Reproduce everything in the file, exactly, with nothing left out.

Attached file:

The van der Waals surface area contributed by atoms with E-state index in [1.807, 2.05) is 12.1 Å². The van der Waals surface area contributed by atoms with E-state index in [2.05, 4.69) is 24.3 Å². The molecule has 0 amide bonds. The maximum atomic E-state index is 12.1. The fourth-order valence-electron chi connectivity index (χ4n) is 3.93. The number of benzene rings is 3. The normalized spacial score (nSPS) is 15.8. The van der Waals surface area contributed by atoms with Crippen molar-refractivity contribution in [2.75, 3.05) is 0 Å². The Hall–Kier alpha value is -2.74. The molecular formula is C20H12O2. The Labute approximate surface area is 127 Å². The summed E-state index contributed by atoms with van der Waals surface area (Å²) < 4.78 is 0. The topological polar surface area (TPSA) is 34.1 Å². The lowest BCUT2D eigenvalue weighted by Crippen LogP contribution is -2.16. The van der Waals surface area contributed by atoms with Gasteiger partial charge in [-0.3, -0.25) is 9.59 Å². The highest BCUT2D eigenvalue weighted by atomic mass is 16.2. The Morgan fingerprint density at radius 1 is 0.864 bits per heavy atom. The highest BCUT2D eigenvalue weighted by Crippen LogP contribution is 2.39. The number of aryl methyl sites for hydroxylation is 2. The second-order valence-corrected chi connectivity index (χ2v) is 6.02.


The van der Waals surface area contributed by atoms with E-state index in [1.807, 2.05) is 12.1 Å². The van der Waals surface area contributed by atoms with E-state index in [2.05, 4.69) is 24.3 Å². The molecule has 0 amide bonds. The maximum atomic E-state index is 12.1. The fourth-order valence-electron chi connectivity index (χ4n) is 3.93. The number of benzene rings is 3. The normalized spacial score (nSPS) is 15.8. The van der Waals surface area contributed by atoms with Crippen molar-refractivity contribution in [2.75, 3.05) is 0 Å². The Hall–Kier alpha value is -2.74. The molecular formula is C20H12O2. The Labute approximate surface area is 127 Å². The summed E-state index contributed by atoms with van der Waals surface area (Å²) < 4.78 is 0. The topological polar surface area (TPSA) is 34.1 Å². The lowest BCUT2D eigenvalue weighted by Crippen LogP contribution is -2.16. The van der Waals surface area contributed by atoms with Gasteiger partial charge in [-0.3, -0.25) is 9.59 Å². The highest BCUT2D eigenvalue weighted by atomic mass is 16.2. The Morgan fingerprint density at radius 1 is 0.864 bits per heavy atom. The highest BCUT2D eigenvalue weighted by Crippen LogP contribution is 2.39. The number of aryl methyl sites for hydroxylation is 2. The second-order valence-corrected chi connectivity index (χ2v) is 6.02.